Clinical magnetic resonance-enabled characterization of mono-iodoacetate-induced osteoarthritis in a large animal species.

PLoS One 2018 3;13(8):e0201673. Epub 2018 Aug 3.

Departments of Anesthesiology and Oncology, Mayo Clinic, Translational Science Track, Mayo Graduate School, Rochester, MN, United States of America.

Introduction: Osteoarthritis (OA) is the most common form of arthritis. Medical and surgical treatments have yet to substantially diminish the global health and economic burden of OA. Due to recent advances in clinical imaging, including magnetic resonance imaging (MRI), a correlation has been established between structural joint damage and OA-related pain and disability. Existing preclinical animal models of OA are useful tools but each suffers specific roadblocks when translating structural MRI data to humans. Intraarticular injection of mono-iodoacetate (MIA) is a reliable, well-studied method to induce OA in small animals but joint size discrepancy precludes the use of clinical grade MRI to study structural disease. The porcine knee is suited for clinical MRI and demonstrates homology with humans. We set out to establish the first large animal model of MIA-induced knee OA in swine characterized by structural MRI.

Materials And Methods: Yucatan swine (n = 27) underwent ultrasound-guided injection of knees with 1.2, 4, 12, or 40 mg MIA. MRI was performed at several time points over 12 weeks (n = 54 knees) and images were assessed according to a modified clinical grading scheme. Knees were harvested and graded up to 35 weeks after injection.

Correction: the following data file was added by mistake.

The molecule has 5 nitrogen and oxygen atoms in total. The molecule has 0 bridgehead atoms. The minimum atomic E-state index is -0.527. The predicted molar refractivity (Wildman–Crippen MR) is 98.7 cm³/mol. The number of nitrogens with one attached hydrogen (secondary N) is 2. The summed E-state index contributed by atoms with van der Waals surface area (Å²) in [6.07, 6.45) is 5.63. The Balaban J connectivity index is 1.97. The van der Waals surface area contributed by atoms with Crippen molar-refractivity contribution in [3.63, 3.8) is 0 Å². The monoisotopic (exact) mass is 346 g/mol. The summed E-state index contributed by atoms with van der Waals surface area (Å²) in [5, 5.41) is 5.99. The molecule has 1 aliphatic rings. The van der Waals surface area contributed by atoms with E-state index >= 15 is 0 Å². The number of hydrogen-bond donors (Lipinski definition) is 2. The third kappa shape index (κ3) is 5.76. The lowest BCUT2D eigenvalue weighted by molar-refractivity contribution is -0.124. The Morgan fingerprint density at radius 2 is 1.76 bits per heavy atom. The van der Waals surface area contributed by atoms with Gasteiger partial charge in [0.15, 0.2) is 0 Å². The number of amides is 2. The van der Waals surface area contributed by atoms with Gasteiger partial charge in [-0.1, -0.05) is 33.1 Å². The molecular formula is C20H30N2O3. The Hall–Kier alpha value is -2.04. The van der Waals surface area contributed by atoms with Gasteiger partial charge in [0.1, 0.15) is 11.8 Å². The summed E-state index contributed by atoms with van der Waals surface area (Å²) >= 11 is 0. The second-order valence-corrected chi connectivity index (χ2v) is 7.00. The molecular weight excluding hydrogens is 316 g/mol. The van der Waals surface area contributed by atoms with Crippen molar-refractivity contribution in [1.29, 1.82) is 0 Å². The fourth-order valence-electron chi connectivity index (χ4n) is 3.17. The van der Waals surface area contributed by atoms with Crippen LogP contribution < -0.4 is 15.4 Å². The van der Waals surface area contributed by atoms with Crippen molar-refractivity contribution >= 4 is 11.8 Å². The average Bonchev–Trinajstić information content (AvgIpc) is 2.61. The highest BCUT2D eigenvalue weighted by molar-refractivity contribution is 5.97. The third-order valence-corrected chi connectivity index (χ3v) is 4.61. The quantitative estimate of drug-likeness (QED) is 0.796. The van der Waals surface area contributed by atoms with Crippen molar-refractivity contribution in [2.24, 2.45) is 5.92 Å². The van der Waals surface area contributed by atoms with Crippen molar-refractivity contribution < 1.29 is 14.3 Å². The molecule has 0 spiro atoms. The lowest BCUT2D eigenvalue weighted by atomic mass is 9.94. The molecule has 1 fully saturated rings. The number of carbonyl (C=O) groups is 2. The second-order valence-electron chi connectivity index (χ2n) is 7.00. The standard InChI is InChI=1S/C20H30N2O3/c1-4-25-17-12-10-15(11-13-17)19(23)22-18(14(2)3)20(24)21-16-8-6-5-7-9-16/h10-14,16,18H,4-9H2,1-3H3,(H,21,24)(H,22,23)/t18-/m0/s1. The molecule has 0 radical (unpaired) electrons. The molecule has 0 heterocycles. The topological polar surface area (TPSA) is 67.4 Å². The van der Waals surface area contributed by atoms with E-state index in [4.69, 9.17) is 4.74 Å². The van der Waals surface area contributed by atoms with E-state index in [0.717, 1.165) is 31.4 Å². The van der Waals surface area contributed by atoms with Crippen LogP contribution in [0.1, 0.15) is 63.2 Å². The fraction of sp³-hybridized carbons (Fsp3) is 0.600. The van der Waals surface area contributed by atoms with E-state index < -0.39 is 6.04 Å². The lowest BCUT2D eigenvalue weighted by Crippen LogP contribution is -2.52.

Results: MIA-injected knees (n = 25) but not control knees (n = 29) developed gross degeneration. A total of n = 6,000 MRI measurements were recorded by two radiologists. MRI revealed progressive cartilage damage, bone marrow edema, erosions, and effusions in MIA-injected knees. Lesion severity and progression was influenced by time, dose, and inter-individual variability.

Conclusions: Intraarticular injection of MIA produced structural knee degradation that was reliably characterized using clinical MRI in swine. Destruction was progressive and, similar to human OA, lesion severity was heterogeneous between and within treatment groups.

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http://journals.plos.org/plosone/article?id=10.1371/journal.pone.0201673PLOS
http://www.ncbi.nlm.nih.gov/pmc/articles/PMC6075758PMC
January 2019
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